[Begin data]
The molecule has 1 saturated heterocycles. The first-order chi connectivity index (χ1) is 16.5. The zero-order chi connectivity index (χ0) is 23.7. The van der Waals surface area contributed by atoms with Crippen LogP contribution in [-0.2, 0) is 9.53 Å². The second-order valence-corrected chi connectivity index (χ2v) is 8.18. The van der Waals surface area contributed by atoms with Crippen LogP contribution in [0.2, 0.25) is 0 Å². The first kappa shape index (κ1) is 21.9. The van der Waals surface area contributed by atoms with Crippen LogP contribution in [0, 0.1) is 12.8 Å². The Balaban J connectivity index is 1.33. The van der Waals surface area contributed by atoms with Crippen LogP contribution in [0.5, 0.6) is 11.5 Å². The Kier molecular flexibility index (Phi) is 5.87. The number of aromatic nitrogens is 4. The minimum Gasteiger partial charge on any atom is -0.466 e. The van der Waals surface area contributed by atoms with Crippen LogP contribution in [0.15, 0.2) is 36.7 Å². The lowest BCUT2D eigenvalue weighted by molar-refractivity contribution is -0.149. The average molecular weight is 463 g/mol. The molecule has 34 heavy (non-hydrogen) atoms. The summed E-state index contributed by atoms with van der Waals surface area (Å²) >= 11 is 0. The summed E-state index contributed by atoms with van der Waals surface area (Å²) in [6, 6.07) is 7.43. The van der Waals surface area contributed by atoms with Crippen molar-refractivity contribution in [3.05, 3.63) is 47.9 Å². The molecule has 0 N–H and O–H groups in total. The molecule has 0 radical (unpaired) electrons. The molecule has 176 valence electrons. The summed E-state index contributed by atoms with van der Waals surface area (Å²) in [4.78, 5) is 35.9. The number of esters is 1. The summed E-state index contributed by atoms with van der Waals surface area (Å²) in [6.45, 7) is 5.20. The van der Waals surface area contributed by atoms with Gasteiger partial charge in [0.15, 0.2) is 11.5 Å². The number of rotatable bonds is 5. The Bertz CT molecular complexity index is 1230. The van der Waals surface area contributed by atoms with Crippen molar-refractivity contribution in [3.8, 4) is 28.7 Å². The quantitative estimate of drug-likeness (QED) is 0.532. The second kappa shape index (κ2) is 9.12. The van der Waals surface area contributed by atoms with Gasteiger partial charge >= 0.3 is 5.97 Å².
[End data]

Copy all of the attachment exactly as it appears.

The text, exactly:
The molecule has 1 saturated heterocycles. The first-order chi connectivity index (χ1) is 16.5. The zero-order chi connectivity index (χ0) is 23.7. The van der Waals surface area contributed by atoms with Crippen LogP contribution in [-0.2, 0) is 9.53 Å². The second-order valence-corrected chi connectivity index (χ2v) is 8.18. The van der Waals surface area contributed by atoms with Crippen LogP contribution in [0.2, 0.25) is 0 Å². The first kappa shape index (κ1) is 21.9. The van der Waals surface area contributed by atoms with Crippen LogP contribution in [0, 0.1) is 12.8 Å². The Balaban J connectivity index is 1.33. The van der Waals surface area contributed by atoms with Crippen LogP contribution in [0.5, 0.6) is 11.5 Å². The Kier molecular flexibility index (Phi) is 5.87. The number of aromatic nitrogens is 4. The minimum Gasteiger partial charge on any atom is -0.466 e. The van der Waals surface area contributed by atoms with Crippen LogP contribution in [0.15, 0.2) is 36.7 Å². The lowest BCUT2D eigenvalue weighted by molar-refractivity contribution is -0.149. The average molecular weight is 463 g/mol. The molecule has 34 heavy (non-hydrogen) atoms. The summed E-state index contributed by atoms with van der Waals surface area (Å²) >= 11 is 0. The summed E-state index contributed by atoms with van der Waals surface area (Å²) in [6, 6.07) is 7.43. The van der Waals surface area contributed by atoms with Crippen molar-refractivity contribution in [3.05, 3.63) is 47.9 Å². The molecule has 0 N–H and O–H groups in total. The molecule has 0 radical (unpaired) electrons. The molecule has 176 valence electrons. The summed E-state index contributed by atoms with van der Waals surface area (Å²) in [4.78, 5) is 35.9. The number of esters is 1. The summed E-state index contributed by atoms with van der Waals surface area (Å²) in [6.45, 7) is 5.20. The van der Waals surface area contributed by atoms with Gasteiger partial charge in [0.15, 0.2) is 11.5 Å². The number of rotatable bonds is 5. The Bertz CT molecular complexity index is 1230. The van der Waals surface area contributed by atoms with Crippen molar-refractivity contribution in [3.8, 4) is 28.7 Å². The quantitative estimate of drug-likeness (QED) is 0.532. The second kappa shape index (κ2) is 9.12. The van der Waals surface area contributed by atoms with Gasteiger partial charge >= 0.3 is 5.97 Å².